As a writer, one of my favorite sayings has always been “A good story is more about the story than about the truth.”
How true how true. This past Tuesday, I joined the “Senior” hikers, and my maxim came home to hit me over the head. Typically, we meet at Club American, and under the leadership of Phil and Debbie Rabinowitz, who plan hikes of increasing length and elevation gain, we “seniors” move from moderate to the more challenging hikes.
This week’s hike, the first of the season, saw us leaving Westcliffe and heading north on Rte. 69 to 191 (the Cotopaxi cut-off), driving three miles, and turning right into a BLM/forest service parking lot where you can pick up an unimproved road that works its way down McCoy Gulch to Rte. 50 and the Arkansas River.
Walking the road and taking a seven-mile loop, we passed an impressive quarry of white granite – enormous stones baring drill marks – cleaved clean as if built of butter and cut with a butter knife. The stones themselves were impressive, but more so when Deanne Montgomery, one of the hikers told us that stones from this quarry were used to build Colorado’s State Capitol building.
I was duly impressed. I’ve always been awed by the distance covered 2,000 – 3,000 years B.C. to move the Stonehenge stones 150 miles from Pembrokeshire, Wales to England. And in the same timeframe, in the case of the pyramids, the the limestone was mined locally, but the red granite used for the ceilings and the surround of the King’s Chamber (in the pyramids of Menkaure and Khafre) was transported 500 miles, and the individual stones are estimated to weight 50-tons!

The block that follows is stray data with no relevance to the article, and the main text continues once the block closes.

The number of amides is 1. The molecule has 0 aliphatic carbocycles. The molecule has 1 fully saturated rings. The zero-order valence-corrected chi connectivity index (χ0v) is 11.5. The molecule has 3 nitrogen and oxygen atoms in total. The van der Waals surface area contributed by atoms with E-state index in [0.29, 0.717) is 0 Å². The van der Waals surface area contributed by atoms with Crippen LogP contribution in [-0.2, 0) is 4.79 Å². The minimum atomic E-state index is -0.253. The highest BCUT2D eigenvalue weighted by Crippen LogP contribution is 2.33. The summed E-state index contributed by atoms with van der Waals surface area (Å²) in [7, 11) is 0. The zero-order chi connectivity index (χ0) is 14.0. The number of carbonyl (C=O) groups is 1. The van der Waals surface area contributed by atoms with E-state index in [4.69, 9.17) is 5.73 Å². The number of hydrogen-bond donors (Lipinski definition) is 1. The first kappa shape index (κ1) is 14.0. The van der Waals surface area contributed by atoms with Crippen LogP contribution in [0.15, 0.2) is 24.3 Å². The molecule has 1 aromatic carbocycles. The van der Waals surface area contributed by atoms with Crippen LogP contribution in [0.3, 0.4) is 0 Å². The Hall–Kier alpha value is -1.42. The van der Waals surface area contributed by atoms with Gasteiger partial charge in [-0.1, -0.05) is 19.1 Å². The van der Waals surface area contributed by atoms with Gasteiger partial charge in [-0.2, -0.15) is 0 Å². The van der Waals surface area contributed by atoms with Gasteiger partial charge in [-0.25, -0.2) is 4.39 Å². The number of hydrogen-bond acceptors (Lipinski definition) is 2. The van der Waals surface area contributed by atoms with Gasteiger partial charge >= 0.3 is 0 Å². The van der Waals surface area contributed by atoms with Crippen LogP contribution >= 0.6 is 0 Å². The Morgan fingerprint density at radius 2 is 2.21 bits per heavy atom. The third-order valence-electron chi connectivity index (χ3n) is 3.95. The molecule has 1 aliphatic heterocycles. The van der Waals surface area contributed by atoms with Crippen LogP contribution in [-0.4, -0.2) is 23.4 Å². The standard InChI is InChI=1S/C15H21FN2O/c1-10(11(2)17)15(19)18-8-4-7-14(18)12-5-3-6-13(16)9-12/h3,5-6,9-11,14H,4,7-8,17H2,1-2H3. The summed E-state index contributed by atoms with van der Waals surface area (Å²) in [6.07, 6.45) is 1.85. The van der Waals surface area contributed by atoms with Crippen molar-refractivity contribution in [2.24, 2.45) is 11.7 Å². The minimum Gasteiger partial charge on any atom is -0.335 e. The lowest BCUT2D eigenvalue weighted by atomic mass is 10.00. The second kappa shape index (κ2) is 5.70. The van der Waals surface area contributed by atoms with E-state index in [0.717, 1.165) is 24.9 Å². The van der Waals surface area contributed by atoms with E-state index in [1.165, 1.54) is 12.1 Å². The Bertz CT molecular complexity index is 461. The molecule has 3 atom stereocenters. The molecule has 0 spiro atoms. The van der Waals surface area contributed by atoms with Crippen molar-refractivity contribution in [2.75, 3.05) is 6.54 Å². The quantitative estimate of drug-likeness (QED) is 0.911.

Improved technology and transport aside, I found moving the white granite from Cotopaxi to Denver an impressive feat. The state capitol was built in the 1890’s. Just how did they move these enormous stones to Denver? By train, I would guess. The Denver and Rio Grande reached Canon City in 1874 and Salida by May of 1880.
Curious about the transport, I looked on-line for more information. Oops! There’s more to the story: we can claim the White Granite came from neighboring Cotopaxi (just over the Custer County line and a mere 23 miles north) but another source added that the Colorado Rose Onyx within the capitol building came from Beulah – some 35 miles south.
If I were a good neighbor, I would give Beulah some credit. The granite is ours; the rose onyx is theirs. On the other hand, “if a good story is more about the story than the truth,” I could write that we/our stones built the Colorado State Capitol.
As for the “Senior” hikers, if you live nearby, consider joining us on our next hike. We meet at 8:00 a.m., Tuesday, May 19, at Club America. Dress in layers, bring water, food and your camera. Next week’s destination is Lion Canyon, a moderate trail into the Sangres. For additional information, email firstname.lastname@example.org. Camera. Take your camera.